Cross-laminated timber (CLT) is widely used in North America for walls, floors and roofs, and is becoming increasingly used in Europe, where the CLT market is rapidly growing. CLT constructions have many benefits, but they must be protected to last in the long term.
What is CLT ?
CLT stands for cross-laminated timber. CLT panels are made up of several layers of softwood (spruce, fir, pine, etc.). These layers, or ‘boards’ are stacked together at right angles and glued over their entire surface. CLT panels can be either 3, 5 or 7 boards thick.
CLT layers are therefore arranged differently to those of cross-laminated cells (CLCs). This is because CLCs are made up of several layers of wood that are stacked parallel to each other.
Lower environmental impact than concrete
Made of solid wood, CLT is interesting from an ecological point of view. It is estimated that CLT constructions produce 180 kg of CO2/m3 in greenhouse gas emissions, while concrete constructions produce more than 500 kg of CO2/m3.
Knowing that the construction industry accounts for 44% of the energy consumed in France and emits more than 123,000,000 tons of CO2 per year, greenhouse gas emissions must be taken into account.
Using wood as a building material also represents a more sustainable form of consumption, with wood being a renewable resource.
A high-performance, lightweight material
Mechanical stability and earthquake resistance may vary depending on the number of layers and overall construction’s structure. This material also has greater thermal performance — since the layers are crossed and the panels are glued together, it doesn’t let any air through — and is very compact (0.5-5 cm thick) and lightweight.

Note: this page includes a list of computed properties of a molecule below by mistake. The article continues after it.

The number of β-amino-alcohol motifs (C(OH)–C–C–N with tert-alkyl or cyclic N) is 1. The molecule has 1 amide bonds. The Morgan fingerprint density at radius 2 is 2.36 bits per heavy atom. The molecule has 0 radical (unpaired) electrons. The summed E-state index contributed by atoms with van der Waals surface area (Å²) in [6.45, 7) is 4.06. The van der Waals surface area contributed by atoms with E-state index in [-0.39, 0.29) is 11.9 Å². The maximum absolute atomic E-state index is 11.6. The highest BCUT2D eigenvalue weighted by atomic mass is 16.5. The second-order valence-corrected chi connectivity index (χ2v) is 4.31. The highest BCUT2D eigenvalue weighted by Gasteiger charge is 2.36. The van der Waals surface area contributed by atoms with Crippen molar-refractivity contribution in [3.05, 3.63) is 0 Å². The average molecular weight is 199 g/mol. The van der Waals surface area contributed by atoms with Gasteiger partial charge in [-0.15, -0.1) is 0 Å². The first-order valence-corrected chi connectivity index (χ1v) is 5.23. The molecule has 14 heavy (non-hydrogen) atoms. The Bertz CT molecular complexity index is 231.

Cross-laminated timber is prefabricated and cut to size in factories according to requirements. Although the design plan must be carefully put together, it’s very easy to assemble the wooden structure once you have the materials.
Unlike concrete constructions, which need to dry, cross-laminated timber constructions can be put up straight away (walls, windows, roofs, etc.).
Both builders and customers appreciate this significant reduction in construction time.
CLT panel regulations
Depending on its function and location within the construction, the CLT element must be usable in conditions corresponding to a use class defined based on the risk of biological attack (insects and fungi). Generally, CLT constructions must be designed in use classes 1 or 2, according to the European standard NF EN 335: Durability of wood and wood-based products — Definition of hazard classes of biological attack
- Class 1: interior, no wetting, only risk of insects. g.: wooden floor
- Class 2: interior, risk of accidental/temporary wetting, risk of insects/fungi. g.: structure
Thanks to AXIL CLT SYSTEM, CLT constructions can be tinted and protected in the long term.